When the officer pulled Ferd over and asked about his actions, my uncle quipped “I was in a hurry.” When the officer noted that he would have to cite Ferd for reckless driving, my uncle quipped “Well go ahead and write the ticket I’m still in a hurry.”
Probably enough smart ass to go around on both parts, but the officer escalated the situation by saying that he would then have to take my uncle into the station as “a good object lesson.”
After being reprimanded by his commander, Ferd appeared in court the next morning where he apologized, pled guilty and paid a $50 fine.
Less than 60 days later, Ferd was flying missions over South Vietnam out of Phan Rang Airbase in support of ground troops.
By October, after flying home to attend my grandmother’s funeral, Ferd was flying out of Da Nang Airbase on what would be more than 300 missions (sorties) over heavily defended North Vietnam.
Combat fighter pilots were limited to 100 “out-of-country” missions over North Vietnam per tour. His personal life troubled, Ferd kept “re-upping” for additional tours, where he excelled in combat flying.
Flying a fighter plane, no matter how hazardous the conditions or how many friends were shot down, was what he was meant to do.
Highly decorated with a Distinguished Flying Cross with two oak leaf clusters, the Air Medal with 26 oak leaf clusters, and even a Bronze Star, Ferd was discharged from active duty on December 18, 1968.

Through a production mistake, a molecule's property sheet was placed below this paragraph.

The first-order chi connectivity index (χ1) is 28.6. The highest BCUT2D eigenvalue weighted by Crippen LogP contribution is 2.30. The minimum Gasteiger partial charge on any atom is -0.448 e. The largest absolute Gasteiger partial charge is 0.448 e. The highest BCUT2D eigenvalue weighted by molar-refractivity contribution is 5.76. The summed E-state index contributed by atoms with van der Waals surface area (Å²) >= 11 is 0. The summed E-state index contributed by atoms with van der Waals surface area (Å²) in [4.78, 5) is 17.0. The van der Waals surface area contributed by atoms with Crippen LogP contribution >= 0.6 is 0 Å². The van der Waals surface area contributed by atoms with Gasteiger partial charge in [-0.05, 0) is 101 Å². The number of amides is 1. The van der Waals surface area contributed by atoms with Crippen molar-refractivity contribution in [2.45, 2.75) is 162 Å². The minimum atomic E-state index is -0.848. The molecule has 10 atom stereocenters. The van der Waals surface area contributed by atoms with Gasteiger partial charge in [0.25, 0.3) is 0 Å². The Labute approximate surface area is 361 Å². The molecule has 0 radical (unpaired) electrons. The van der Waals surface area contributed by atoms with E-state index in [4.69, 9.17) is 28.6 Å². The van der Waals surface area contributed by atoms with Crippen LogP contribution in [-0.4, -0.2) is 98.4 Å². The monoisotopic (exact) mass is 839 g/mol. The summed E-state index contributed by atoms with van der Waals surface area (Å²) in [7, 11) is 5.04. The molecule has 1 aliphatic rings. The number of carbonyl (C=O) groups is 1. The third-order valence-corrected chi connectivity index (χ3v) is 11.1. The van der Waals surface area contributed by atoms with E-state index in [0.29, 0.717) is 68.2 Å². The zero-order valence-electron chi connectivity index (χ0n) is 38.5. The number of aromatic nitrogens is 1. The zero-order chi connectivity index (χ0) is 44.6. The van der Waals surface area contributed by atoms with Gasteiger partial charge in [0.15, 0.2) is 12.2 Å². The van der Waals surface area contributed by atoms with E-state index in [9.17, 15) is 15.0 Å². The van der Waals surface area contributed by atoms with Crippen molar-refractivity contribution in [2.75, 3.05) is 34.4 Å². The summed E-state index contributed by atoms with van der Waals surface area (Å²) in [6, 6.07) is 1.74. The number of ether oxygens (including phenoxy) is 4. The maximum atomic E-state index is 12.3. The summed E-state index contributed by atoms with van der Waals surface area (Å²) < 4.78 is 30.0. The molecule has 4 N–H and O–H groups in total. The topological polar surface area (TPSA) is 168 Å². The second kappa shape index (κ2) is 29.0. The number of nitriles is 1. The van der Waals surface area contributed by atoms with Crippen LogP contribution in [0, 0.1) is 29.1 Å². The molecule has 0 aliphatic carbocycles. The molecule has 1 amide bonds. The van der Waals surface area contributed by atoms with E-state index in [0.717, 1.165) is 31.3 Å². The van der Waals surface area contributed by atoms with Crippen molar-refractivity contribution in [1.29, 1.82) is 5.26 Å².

It was brought about the month prior when President Lyndon B. Johnson placed North Vietnam off limits to U.S. fighter aircraft.
While he could never understand why I repeatedly tried every avenue I could to follow in his footsteps between 1967 and 1971, but was turned down, he admitted that he had never felt as alive as he did in combat over North Vietnam.
For 10 months he flew for Thompson Air Service in Utah which did business as Interwest Inc. but it didn’t feel like flying. His kindred spirit would have been its founder Tailspin Tommy, a stunt pilot who was killed piloting a United Airlines DC-3 when it crashed into San Francisco Bay in 1937.
During his time at Interstate/Thompson, Ferd was repeatedly turned down by commercial airlines due to a combat injury he received while crash landing in Vietnam.
Dejected, he even worked a year in marketing for Mountain Bell Telephone Co. in Salt Lake, but he felt numb.
Then in January 1972 Ferd got on with the DEA as a special agent. He could fly again with a purpose.
It was dangerous undercover work along both sides of the Arizona border with Mexico, infiltrating and disrupting the notorious Dominguez Family.
Fifteen month later when he was killed, he had just turned 31.
This was a few months before my daughter and only child was born. It has been more than 40 years now but I still think of him often, as does my younger sister, especially.
The portfolio spans much more of his life than the 9 years from when he discovered his passion in life and his death. Every time I go through it I learn something new about Ferd as well as myself.